Will the last Democrat to bail on President Obama’s foreign policy in the Middle East please turn out the lights? From an interview with Jimmy Carter published by the Fort Worth Star-Telegram:
“Carter said it was hard to figure out exactly what President Obama’s policy is in the Middle East.
“‘It changes from time to time,’ Carter said. ‘I noticed that two of his secretaries of defense, after they got out of office, were very critical of the lack of positive action on the part of the president.’ …
“Carter acknowledged that the ISIS situation is complicated and he thinks the U.S. waited too long to respond.
“‘First of all, we waited too long. We let the Islamic state build up its money, capability and strength and weapons while it was still in Syria,’ he said. ‘Then when [ISIS] moved into Iraq, the Sunni Muslims didn’t object to their being there and about a third of the territory in Iraq was abandoned.'”
One of those former defense secretaries, Leon Panetta, has a new book in which he specifies the time for action in Syria was in the fall of 2012, a year before Obama proposed and then decided against intervening in Syria or arming the rebels. Carter also suggested the U.S. will have to deploy ground troops in Iraq, and he criticized Obama’s drone policy.
What’s interesting about this development is what it signals about the speed with which Obama’s support from his own party is eroding. The other defense secretary to whom Carter alluded, Robert Gates, could at least be written off as a Republican appointee of George W. Bush who stayed on after Obama took over. Carter and Panetta are as solidly Democratic as it gets, and as Time’s Sam Frizell reminds us, Hillary Clinton has already jumped off the Obama foreign-policy bandwagon. Panetta and Clinton’s criticism could be chalked up to the latter’s need to keep Obama’s mistakes from hurting her own presidential ambitions. But what, then, to make of Carter’s words, given that he was more in the Obama camp than the Clinton camp back in 2008?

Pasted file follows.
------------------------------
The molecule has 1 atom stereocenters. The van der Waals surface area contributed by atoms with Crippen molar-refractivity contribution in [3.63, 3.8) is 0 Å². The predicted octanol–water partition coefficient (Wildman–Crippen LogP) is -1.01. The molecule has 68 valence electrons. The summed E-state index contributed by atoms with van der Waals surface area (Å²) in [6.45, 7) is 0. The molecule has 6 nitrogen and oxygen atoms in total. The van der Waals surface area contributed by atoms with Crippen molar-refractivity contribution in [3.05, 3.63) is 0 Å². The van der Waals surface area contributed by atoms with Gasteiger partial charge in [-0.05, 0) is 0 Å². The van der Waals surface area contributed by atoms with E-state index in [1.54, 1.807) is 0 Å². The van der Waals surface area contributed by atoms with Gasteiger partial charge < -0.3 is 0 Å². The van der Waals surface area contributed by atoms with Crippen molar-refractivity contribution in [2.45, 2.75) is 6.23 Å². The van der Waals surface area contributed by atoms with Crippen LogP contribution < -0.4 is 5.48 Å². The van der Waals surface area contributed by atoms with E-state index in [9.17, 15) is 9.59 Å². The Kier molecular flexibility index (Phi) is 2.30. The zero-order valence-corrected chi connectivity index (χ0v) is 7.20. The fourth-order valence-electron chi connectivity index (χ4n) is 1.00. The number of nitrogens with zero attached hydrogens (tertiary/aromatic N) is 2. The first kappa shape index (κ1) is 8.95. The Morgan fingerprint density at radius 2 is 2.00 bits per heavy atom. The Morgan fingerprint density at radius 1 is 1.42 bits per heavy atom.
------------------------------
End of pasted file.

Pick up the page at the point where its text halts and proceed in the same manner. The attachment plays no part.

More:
There are implications for the rest of Obama’s presidency: Imagine if he has to rely chiefly on GOP support for his efforts in Iraq and Syria, especially if Republicans take control of the Senate. And there are of course implications for the race to succeed him, most of all on the Democratic side, where loyalty to Obama could be set against loyalty to Clinton as other Democrats enter the fray. Foreign policy will be one of the main ways for other Democrats to distinguish themselves vs. Clinton.
Locally, Senate candidate Michelle Nunn attacked her GOP opponent, David Perdue, during last night’s debate in Perry for not supporting air strikes against Syria a year ago rather than focusing on the president’s backtracking on the issue. Perdue faulted Obama for not leaving a residual force behind in Iraq and because the president “had no plan (a year ago) and he has no plan now.”